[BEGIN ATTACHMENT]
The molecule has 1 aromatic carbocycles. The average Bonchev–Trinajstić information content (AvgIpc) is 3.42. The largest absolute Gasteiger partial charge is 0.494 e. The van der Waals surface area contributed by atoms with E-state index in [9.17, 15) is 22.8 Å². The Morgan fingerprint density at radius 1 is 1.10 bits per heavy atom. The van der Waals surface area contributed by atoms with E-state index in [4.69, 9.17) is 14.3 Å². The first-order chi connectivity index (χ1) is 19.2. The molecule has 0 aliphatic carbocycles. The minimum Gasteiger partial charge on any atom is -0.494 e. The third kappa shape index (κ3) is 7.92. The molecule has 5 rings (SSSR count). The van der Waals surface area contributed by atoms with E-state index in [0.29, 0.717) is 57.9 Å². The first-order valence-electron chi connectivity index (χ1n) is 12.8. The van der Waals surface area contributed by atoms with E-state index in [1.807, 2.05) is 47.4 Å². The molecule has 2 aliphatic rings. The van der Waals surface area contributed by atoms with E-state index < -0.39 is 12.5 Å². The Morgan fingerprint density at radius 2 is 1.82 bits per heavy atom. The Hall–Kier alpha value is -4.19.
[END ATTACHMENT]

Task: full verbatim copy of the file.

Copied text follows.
The molecule has 1 aromatic carbocycles. The average Bonchev–Trinajstić information content (AvgIpc) is 3.42. The largest absolute Gasteiger partial charge is 0.494 e. The van der Waals surface area contributed by atoms with E-state index in [9.17, 15) is 22.8 Å². The Morgan fingerprint density at radius 1 is 1.10 bits per heavy atom. The van der Waals surface area contributed by atoms with E-state index in [4.69, 9.17) is 14.3 Å². The first-order chi connectivity index (χ1) is 19.2. The molecule has 0 aliphatic carbocycles. The minimum Gasteiger partial charge on any atom is -0.494 e. The third kappa shape index (κ3) is 7.92. The molecule has 5 rings (SSSR count). The van der Waals surface area contributed by atoms with E-state index in [0.29, 0.717) is 57.9 Å². The first-order valence-electron chi connectivity index (χ1n) is 12.8. The van der Waals surface area contributed by atoms with E-state index in [1.807, 2.05) is 47.4 Å². The molecule has 2 aliphatic rings. The van der Waals surface area contributed by atoms with E-state index < -0.39 is 12.5 Å². The Morgan fingerprint density at radius 2 is 1.82 bits per heavy atom. The Hall–Kier alpha value is -4.19.